Merger between Masraf Al Rayan and Al Khaliji to support profitability, scale: Moody's
July 06 2020 09:17 PM
The merged entity would have total assets of around $45bn, or around 9% share of total banking syste
The merged entity would have total assets of around $45bn, or around 9% share of total banking system assets, according to Moody's.

The proposed merger between Masraf Al Rayan and Al Khaliji will not only support profitability but also enlarge Islamic franchise and market share as well as give the required scale to support the retail banking and contain funding costs, according to Moody's, an international credit rating agency.

The merged entity would have total assets (conventional and Islamic) of around $45bn, or around 9% share of total banking system assets, the credit rating agency said in a note.

"The merged bank would have a larger Islamic franchise and market share, and therefore greater pricing power, which would support profitability. In addition, the larger scale will also help contain funding costs by enhancing the bank's deposit gathering ability," it said.

The proposed merger would be the second consolidation in Qatar's banking system after Barwa Bank merged with International Bank of Qatar in 2019 to create Qatar's third-largest Islamic bank and sixth-largest bank overall.

Masraf Al Rayan is currently Qatar's fourth-largest bank, with a 6% share of banking system assets at the end of December 2019. Al Khaliji is one of the smaller banks in Qatar, with a market share of around 3% of system assets as of the same date.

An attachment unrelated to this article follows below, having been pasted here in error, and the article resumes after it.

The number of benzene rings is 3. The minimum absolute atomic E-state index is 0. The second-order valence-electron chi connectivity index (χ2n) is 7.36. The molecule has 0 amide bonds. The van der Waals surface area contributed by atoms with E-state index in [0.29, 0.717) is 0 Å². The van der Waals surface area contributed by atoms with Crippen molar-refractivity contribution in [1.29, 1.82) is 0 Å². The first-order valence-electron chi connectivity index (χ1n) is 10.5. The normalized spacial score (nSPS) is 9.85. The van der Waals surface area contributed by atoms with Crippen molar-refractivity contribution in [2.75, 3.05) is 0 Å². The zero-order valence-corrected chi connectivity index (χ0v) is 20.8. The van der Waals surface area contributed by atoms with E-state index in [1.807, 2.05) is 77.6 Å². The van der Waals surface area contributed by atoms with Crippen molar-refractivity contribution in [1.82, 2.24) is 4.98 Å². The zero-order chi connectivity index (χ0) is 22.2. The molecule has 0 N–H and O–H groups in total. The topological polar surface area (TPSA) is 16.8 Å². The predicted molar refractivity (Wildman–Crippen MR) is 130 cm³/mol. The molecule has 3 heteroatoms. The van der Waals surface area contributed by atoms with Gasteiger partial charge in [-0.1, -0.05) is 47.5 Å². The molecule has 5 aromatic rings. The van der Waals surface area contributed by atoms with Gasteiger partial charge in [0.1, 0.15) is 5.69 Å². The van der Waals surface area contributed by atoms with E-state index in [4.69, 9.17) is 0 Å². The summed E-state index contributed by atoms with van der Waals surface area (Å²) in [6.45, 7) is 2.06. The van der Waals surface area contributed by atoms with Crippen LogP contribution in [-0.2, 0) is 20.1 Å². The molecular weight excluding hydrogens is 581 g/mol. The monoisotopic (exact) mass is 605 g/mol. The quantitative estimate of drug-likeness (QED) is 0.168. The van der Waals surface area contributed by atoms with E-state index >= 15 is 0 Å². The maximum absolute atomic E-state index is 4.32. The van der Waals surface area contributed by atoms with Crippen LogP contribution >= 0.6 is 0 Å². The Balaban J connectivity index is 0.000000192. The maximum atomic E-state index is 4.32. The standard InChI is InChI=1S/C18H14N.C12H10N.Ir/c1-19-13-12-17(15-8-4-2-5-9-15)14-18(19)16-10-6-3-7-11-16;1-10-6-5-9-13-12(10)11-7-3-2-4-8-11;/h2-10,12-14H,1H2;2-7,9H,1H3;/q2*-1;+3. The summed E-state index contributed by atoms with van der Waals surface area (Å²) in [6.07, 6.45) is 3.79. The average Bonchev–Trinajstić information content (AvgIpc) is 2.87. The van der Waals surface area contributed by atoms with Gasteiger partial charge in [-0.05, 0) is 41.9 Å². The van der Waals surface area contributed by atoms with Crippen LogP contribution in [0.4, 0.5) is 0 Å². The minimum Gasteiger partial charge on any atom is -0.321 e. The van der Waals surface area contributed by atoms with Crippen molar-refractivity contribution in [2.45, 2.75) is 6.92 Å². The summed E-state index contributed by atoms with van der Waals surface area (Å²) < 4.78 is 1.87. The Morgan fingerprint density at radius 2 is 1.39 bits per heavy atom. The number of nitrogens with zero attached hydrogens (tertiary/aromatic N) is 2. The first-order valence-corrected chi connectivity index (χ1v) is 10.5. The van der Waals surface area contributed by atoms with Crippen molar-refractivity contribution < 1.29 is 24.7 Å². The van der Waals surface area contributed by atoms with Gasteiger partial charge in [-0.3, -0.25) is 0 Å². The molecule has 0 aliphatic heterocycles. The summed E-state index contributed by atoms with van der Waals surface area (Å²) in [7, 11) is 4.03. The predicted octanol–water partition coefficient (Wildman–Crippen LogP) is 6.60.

"The merger will be credit positive for Masraf Al Rayan because the combined entity will lead to creation of an Islamic bank with an improved market share of total assets and position it as Qatar's third-largest bank behind QNB and Qatar Islamic Bank," Moody's said.

The merged bank's product diversification would benefit from the banks' individual segment strengths, it found.

Masraf Al Rayan has a strong relationship with the Qatari government, with loans to the government and public-sector entities making up around 47% of its financing book at year-end 2019; while Al Khaliji has a solid corporate business, with loans to the government and public sector entities comprising around 17% of its financing book at year-end 2019.

With both Masraf Al Rayan and Al Khaliji focusing on retail banking, Moody's said the merged bank would have the required scale to support their retail banking business.

"If the merger goes ahead, Masraf Al Rayan will absorb Al Khaliji’s creditors, which would benefit from its stronger domestic government franchise and balance sheet," it said.

Masraf Al Rayan reports higher pre-provision income and net profitability, areas in which Al Khaliji compares "unfavourably" with domestic peers, the rating agency observed.

These potential benefits would need to be weighed against integration challenges that the merger may entail, as well as in light of the strategy the newly merged entity adopts, Moody's said.





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